Be well prepared for your UC appeal
Lodging a universal credit appeal may seem like a scary and hopeless thing to have to do, but in reality, the odds are on your side
Your chances of winning an appeal against a decision about your capability for work are better than 60%.
And our Benefits and Work guides can help you through every stage of the process.
You’ll be sure about what you need to do and when you need to do it by. And you’ll know how to be as well prepared as possible for your hearing.
This applies whether you are appealing against a decision that you are capable of work or against a decision that you have limited capability for work, but not limited capability for work-related activity
Lodging your appeal
You can’t lodge your appeal until you have received your mandatory reconsideration notice.
Once you have it, the most important thing is to lodge your appeal within one month of the date on the mandatory reconsideration notice. If you miss this deadline the absolute time limit for submitting an appeal is 13 months from the date of the decision. If your appeal misses the one month time limit you need to explain why it is late. The more compelling reasons the better, but don’t be put off if you think your reasons aren’t particularly strong. A high proportion of late appeals are accepted.
You’ll need a SSCS1 appeal form to do this. You can download Form SSCS1: Appeal a social security benefits decision (Notice of appeal) from this link. This form is in the process of being renamed SSCS1PE. Don’t worry if you use the old version of the form your appeal will still be accepted, but it may take longer to process.
Our universal credit appeals guide takes you through completing the SSCS1 form, including sample wording that will be sufficient to lodge your appeal.
Paper or oral hearing?
From March 24th 2020, as a result of concerns about the spread of Coronavirus, all oral hearings have been suspended for 6 months, until September 24th 2020. A Tribunal judge will make a provisional decision based on the papers, if they feel that you are almost certain to win your appeal. If neither you or the DWP object to this decision, it will become the final decision. If either party objects, then it will proceed to an oral hearing, but this will take place either by phone or video-link.
At an oral hearing, you will be able to meet the tribunal panel and put forward your case in person. The tribunal will also be able to ask you questions.
The DWP may send a representative called a ‘presenting officer’ to the hearing as well.
The alternative to an oral hearing is to have the case decided by the tribunal on the papers alone.
If you opt for a paper hearing, neither you nor the Department for Work and Pensions (DWP) will be able to attend and the tribunal will make a decision based solely on the evidence you have submitted, the letter of appeal, the outcome of your face-to-face assessment and any other paperwork submitted by you or the DWP.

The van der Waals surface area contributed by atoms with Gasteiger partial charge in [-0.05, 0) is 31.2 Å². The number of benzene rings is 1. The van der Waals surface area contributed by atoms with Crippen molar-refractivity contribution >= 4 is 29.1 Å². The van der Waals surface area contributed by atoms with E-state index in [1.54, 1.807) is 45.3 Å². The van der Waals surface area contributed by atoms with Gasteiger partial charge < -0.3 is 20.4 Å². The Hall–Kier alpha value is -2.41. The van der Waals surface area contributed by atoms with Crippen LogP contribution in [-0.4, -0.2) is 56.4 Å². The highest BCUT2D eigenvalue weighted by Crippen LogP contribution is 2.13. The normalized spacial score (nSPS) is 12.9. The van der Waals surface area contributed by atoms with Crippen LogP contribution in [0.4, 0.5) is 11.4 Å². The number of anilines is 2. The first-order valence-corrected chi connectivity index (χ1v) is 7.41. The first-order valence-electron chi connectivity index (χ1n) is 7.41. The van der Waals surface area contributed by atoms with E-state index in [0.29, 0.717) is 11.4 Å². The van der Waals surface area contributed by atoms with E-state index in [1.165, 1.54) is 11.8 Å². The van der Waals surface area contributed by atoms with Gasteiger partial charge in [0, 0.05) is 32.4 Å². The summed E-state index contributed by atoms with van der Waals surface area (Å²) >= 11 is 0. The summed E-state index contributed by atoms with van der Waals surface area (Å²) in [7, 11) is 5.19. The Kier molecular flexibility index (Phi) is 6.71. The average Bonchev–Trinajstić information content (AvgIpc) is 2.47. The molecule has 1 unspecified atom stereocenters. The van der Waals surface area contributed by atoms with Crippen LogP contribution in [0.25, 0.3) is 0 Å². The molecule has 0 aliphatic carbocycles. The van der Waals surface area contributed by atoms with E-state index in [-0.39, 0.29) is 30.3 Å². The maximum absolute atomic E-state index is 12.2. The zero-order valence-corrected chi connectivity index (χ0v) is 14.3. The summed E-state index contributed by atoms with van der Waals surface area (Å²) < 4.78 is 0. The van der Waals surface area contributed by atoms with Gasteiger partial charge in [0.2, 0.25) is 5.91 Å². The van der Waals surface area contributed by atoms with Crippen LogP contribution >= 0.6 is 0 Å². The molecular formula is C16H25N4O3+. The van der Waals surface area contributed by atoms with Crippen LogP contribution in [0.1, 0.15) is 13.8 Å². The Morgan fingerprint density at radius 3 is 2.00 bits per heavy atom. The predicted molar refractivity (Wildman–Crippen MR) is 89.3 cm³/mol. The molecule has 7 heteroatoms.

We would strongly advise you to ask for an oral hearing where you put your case in person.
The chances of success at a paper hearing, where you are not present to tell the tribunal about your everyday life, are much lower.
Tribunals set a great deal of store by being able to talk directly to a claimant and reach their own conclusion about whether they are a reliable witness.
It may sound scary. But many thousands of people every year represent themselves at social security tribunals and the majority win their case.
Preparing for your appeal hearing
With our guides, you will be able to prepare in great detail for every aspect of your hearing.
There are lots of things you can do to improve your chances at appeal. For example:
- Make sure you know all the appeal deadlines and don’t miss any of them.
- Get copies of all the DWP evidence.
- Go through every point scoring descriptor in the test using our guides, to decide if there are any points you could ask the tribunal for that you didn’t realise might apply when you filled out your UC50 form.
- Submit supporting medical and non-medical evidence for your universal credit appeal.
- Understand the value of a written submission and how to provide one.
- Check the appeal papers for errors or omissions.
- Understand what upper tribunal decisions are and whether you need to submit any.
- Watch a hearing before attending yours, so you know exactly what happens at a tribunal first-hand.
- Mark up your appeal papers.
- Decide whether to take any witnesses.
- Draw up checklists of vital evidence and things to take to the hearing.
On the day of your appeal hearing
Pretty much everybody who has to go to an appeal hearing is nervous. A lot of people won’t sleep much the night before.
But if you have prepared as best you can and take along appeal papers you have marked up and checklists to make sure you say everything that you think is vital, there’s every reason for optimism about the result.
Our guides will make sure that you know what to do on the day of the hearing as well, including:
- Knowing the importance of issues like how you travel to the appeal hearing and the clothes you wear.
- Knowing the procedure the tribunal will follow.
- Dealing with silences and difficult situations.
- Managing difficult tribunal members.
- What to do when you get the decision.
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